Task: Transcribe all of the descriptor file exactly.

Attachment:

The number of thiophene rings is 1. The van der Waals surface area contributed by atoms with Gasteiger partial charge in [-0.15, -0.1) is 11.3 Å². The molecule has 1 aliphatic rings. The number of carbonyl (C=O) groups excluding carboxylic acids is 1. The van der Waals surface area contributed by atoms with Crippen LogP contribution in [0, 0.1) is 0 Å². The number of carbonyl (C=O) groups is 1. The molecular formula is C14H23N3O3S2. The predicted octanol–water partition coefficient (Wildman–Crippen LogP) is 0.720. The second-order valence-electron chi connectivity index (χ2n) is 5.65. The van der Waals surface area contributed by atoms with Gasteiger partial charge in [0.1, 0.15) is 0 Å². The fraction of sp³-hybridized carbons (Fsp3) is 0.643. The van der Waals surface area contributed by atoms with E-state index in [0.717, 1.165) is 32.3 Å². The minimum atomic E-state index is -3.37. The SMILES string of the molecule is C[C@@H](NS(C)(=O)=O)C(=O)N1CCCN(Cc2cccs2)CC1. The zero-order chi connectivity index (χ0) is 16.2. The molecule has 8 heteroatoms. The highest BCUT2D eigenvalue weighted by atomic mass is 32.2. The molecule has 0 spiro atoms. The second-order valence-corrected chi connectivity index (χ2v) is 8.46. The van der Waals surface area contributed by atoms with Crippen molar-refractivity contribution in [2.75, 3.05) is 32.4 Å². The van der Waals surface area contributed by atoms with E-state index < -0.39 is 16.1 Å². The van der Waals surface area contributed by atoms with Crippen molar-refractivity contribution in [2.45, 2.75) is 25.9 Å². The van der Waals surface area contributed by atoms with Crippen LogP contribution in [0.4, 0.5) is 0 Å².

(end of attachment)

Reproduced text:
The number of thiophene rings is 1. The van der Waals surface area contributed by atoms with Gasteiger partial charge in [-0.15, -0.1) is 11.3 Å². The molecule has 1 aliphatic rings. The number of carbonyl (C=O) groups excluding carboxylic acids is 1. The van der Waals surface area contributed by atoms with Crippen LogP contribution in [0, 0.1) is 0 Å². The number of carbonyl (C=O) groups is 1. The molecular formula is C14H23N3O3S2. The predicted octanol–water partition coefficient (Wildman–Crippen LogP) is 0.720. The second-order valence-electron chi connectivity index (χ2n) is 5.65. The van der Waals surface area contributed by atoms with Gasteiger partial charge in [0.1, 0.15) is 0 Å². The fraction of sp³-hybridized carbons (Fsp3) is 0.643. The van der Waals surface area contributed by atoms with E-state index in [0.717, 1.165) is 32.3 Å². The minimum atomic E-state index is -3.37. The SMILES string of the molecule is C[C@@H](NS(C)(=O)=O)C(=O)N1CCCN(Cc2cccs2)CC1. The zero-order chi connectivity index (χ0) is 16.2. The molecule has 8 heteroatoms. The highest BCUT2D eigenvalue weighted by atomic mass is 32.2. The molecule has 0 spiro atoms. The second-order valence-corrected chi connectivity index (χ2v) is 8.46. The van der Waals surface area contributed by atoms with Crippen molar-refractivity contribution in [2.75, 3.05) is 32.4 Å². The van der Waals surface area contributed by atoms with E-state index < -0.39 is 16.1 Å². The van der Waals surface area contributed by atoms with Crippen molar-refractivity contribution in [2.45, 2.75) is 25.9 Å². The van der Waals surface area contributed by atoms with Crippen LogP contribution in [0.4, 0.5) is 0 Å².